dining-out-with-kids

We did it … well, we tried.

We did it! Well, we tried. And obviously by ‘It’ I mean, we ate out at a restaurant that doesn’t have a children’s play area.

I had a rough idea of how difficult it would be, but I was honestly tired of being the one who always says “no”. Most of our friends have kids who are older than ours. That means that, whilst they do understand, they are past the stage of having to consider little kids every time they want to do something. Whereas, that is my life. For now. 

Some Context 

Our good friends have two older boys. One is 16 and one is 10. I think they are a bit tired of me holding back our group excursions and using the excuse “Is it suitable for the girls?”

Don’t get me wrong. I am dying to go to a restaurant the doesn’t have ‘fish fingers & chips’ or ‘mac & cheese’ on the menu. A restaurant where I don’t have to order the kids drinks in “take-away cups with the lid on please”; or a clown faced ice-cream on the desert menu.

DYING I tell you! But I know how it will go down, and that is even less my idea of fun.

So their kids were away last night at various sleep-overs so they suggested we join them at well know Seafood & Sushi restaurant. A place they know I usually like, but a place I have resisted numerous times BECAUSE IT DOESN’T HAVE A KIDS PLAY AREA.

Anyway, I decided I was maybe being unfair to them, and to the girls who also deserve to have different experiences. So I said yes, we could go.

Preparing to be prepared

I prepared relatively well I think. We went early enough that it wasn’t too late for the girls, and I took them each a sticker/activity book to keep them busy.

It did actually go better than expected. They were fairly well behaved:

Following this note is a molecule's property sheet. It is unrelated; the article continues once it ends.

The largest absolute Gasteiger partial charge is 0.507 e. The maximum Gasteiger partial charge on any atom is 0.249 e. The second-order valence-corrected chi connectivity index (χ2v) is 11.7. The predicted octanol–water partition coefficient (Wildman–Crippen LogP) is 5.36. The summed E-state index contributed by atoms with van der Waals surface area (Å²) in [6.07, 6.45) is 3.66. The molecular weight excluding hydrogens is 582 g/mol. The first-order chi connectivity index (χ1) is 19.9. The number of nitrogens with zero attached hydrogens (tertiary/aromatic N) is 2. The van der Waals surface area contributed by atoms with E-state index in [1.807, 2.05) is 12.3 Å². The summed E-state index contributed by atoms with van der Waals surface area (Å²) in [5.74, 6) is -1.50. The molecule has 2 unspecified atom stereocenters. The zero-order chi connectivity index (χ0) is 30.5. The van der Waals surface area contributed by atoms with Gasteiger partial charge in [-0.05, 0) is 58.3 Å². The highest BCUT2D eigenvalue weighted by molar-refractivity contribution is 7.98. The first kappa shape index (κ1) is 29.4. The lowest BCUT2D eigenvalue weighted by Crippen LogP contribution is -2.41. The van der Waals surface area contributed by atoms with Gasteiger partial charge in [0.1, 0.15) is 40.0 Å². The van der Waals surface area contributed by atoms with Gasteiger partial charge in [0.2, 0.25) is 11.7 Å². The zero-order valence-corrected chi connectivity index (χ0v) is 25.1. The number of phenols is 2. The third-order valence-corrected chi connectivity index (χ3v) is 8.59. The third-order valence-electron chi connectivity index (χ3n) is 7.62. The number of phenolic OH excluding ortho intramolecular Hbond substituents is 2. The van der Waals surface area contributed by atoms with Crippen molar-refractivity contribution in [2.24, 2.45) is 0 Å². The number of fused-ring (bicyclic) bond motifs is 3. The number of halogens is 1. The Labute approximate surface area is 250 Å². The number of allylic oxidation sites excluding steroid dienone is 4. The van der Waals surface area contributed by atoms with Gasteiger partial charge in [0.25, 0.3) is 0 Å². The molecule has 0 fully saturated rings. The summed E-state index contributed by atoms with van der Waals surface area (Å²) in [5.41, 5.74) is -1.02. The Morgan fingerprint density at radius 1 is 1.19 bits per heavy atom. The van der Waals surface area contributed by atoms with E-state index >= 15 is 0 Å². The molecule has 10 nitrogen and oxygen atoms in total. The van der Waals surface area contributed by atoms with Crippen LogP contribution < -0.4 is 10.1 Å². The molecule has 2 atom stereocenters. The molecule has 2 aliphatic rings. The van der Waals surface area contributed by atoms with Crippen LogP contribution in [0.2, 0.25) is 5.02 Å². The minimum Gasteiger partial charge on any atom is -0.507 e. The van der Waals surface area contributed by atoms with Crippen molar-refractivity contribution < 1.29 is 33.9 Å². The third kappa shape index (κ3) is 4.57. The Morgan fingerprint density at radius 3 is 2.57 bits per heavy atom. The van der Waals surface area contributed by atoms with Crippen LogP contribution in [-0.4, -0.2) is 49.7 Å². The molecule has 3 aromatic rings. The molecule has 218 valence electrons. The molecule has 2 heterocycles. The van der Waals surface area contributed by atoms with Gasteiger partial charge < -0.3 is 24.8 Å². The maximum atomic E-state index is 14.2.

• they only needed to inspect the bathroom facilities once,
  • both of them ate most of their food without dropping it on the floor,
  • no one spilt anything,
  • they only swapped chairs twice,
  • and no one cried.

Well – maybe the waitress cried after we left, but seriously, she really needs to find another calling in life. Not only did she not order one child’s meal, which we specifically requested (sushi), but we waited nearly an hour for all the food. Then she charged us for extra drinks. I think she was very sorry she came to work last night.

via GIPHY

I’m sure some of you are thinking I’m being a bitch about her, but I’m really just giving you the overview, not the full details.

The Experience Itself

Getting back to the kids. I really tried to enjoy myself but the reason they were so well behaved was because they had my full attention the entire time we were there.

I played with them with the sticker book, I leapt to do their every bidding. At one point I felt like an octopus between the sticker book, rescuing drinks from being knocked over, picking up crayons off the floor, buttering bread rolls, taking them to the loo, wiping their noses, and explaining nicely why they can’t stare at the couple next to us trying to have a romantic dinner for two, and of course … trying to drink my wine.

via GIPHY

My husband and our friends kept trying to engage me in conversation, but I think they all eventually realized it was futile. Like I knew it would be. 

This Is My Life Now

I don’t expect to be going back there any time soon. It really would have been easier to just go where we normally go. This is something I accepted a long time ago.

*sigh*